“My problem lies in reconciling my gross habits with my net income.” - Errol Flynn
Name: Billy Cobham, Crosswinds (Atlantic, 1974).
Is this title acceptable? Yes. Aviationally speaking, “crosswinds” are those that blow at an angle, um, across the intended line of flight of an aircraft, the course of a ship, or anything in motion that needs wind behind its back. Crosswinds blowing across the runway make plane landings and takeoffs more difficult than if the wind were blowing straight down the runway. It's a metaphor for being a jazz drummer/composer/arranger, you see. Musicians always think of dope and meaningful album titles (with the exception of Maybach Music, which is stupid).
Global events at the time of its release: Taking it back to '74, epic epic sexy songs on the charts included George McCrae's “Rock Your Baby” (!) and William DeVaughn's “Be Thankful for What You've Got” (!!). The Raiders' record was 12-2 (the NFL season was only 14 games). Shaw Brothers movies were on the teevee, sloppily dubbed and getting the blood flowing inside a whole generation of boys who'd grow up to be rappers. Big L was born. Dilla was born. Derek Fisher was born (FISH!). Kareem was playing for the Bucks and that was a big time-waster, just a stop along the way in his career--a prelude to his destined greatness in LA. Everyone wanted to see Raquel Welch naked. The Ramones got together. The Rumble in the Jungle between Ali and Foreman took place, which was just an excuse to fly the whole Fania crew and Bill Withers and James Brown to Kinshasa to do a concert (Zaire 74). I am almost positive there were lots of songs by lots of singers during the show, but the VOICE OF LAVOE drowned all of them out, as it was at its strongest and clearest and Lavoe was convinced he had the strength to shake off the heroin devil and if you were backed by Marrero on timbales in front of a euphoric crowd, you'd probably feel invincible too.
Produced by: Mr. Cobham himself.
Entered my life: August 2010. Grady's Record Refuge, in lovely Ventura, CA. $5. Five dollars, knucklehead. Five! HA HA. I rule. This record is simply unavailable in Los Angeles County; I know, as I have tried to locate it for several years with great lack of success. YEARS. Luckily, in Ventura, I am the only person who's been looking for it since nobody's a digger there. Everyone's either surfing or shopping at antique stores downtown.
Difficulty of finding, vinyl-wise (1-10 scale): Please refer to the previous paragraph. In Ventura, it's a 2.4. In LA, it's a 10. Once again, LA-area dusty-fingered crate-digging boys who are my competition for good finds: HA HA.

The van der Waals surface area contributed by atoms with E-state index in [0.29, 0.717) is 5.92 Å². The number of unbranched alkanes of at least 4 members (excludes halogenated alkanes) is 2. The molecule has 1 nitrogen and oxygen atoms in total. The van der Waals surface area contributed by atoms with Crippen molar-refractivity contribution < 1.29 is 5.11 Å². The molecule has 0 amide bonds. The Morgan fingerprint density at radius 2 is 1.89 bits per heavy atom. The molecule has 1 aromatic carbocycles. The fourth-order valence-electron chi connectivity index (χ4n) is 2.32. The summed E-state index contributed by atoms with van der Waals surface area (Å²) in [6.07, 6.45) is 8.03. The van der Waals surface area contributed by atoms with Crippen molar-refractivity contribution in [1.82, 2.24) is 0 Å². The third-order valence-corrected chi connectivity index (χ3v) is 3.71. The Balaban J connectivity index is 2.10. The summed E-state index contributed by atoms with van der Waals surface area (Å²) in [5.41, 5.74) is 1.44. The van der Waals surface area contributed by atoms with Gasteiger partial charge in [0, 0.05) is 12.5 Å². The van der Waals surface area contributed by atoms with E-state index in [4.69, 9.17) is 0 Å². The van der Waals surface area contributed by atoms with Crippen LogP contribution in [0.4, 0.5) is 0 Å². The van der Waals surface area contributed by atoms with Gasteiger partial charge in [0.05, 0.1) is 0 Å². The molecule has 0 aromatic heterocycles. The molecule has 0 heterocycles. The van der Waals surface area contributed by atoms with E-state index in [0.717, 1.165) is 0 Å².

Breaks contained: “Heather” is used in Big K.R.I.T.'s “Somedayz” but it's more well-known for providing the sparkly intro for “'93 Til Infinity” when Tajai is talking and introducing his buddies (We hailin from East Oakland, California, andummm...). “Crosswind” was used in Gangstarr's “Here Today, Gone Tomorrow,” which is not Guru's finest lyrical moment but that bassline makes up for all his shortcomings. Plus it sounds so much like Ripple's “I Don't Know What it is, But It Sure is Funky,” it would blend beautifully into Special Ed's “I Got it Made.” Email me if you want me to shut up about imaginary blends, and/or if you want me to draw you a diagram about imaginary blends.
Regarding the Souls who hail from East Oakland, indulge me for a second while I discuss. The whole “greenbacks in stacks” stanza is a great example of rhythmic wordplay, and “If you're really dope why ain't you signed yet?” is one of history's great devastating lines and feelings-hurters, a straight, painful shot right into the hearts of so many independently-minded rappers. Today's version would be “If you're really dope why don't you call out rappers who keep asking Ricky Rawss to hop on their tracks.” The best, though, has to be “So many females/So much inspiration,” a truth about life that packs so much meaning into 6 little words and makes you nod in agreement, even if you're a straight girl like me. It works in 2 ways: a) I find it flattering—because perhaps, as a female, I have provided or could hope to provide inspiration to a young man who may or may not be a rap professional; b) I find it to be the god's honest truth—females are inspiring, fuckin A, let's face it. Even if I weren't one, I'd mean that. Examples that immediately come to mind are Raquel Welch, all those street fashion sites with ladies who are naturally stylish (unlike myself), and Lara Stone's impossible face/hair/body/swagger.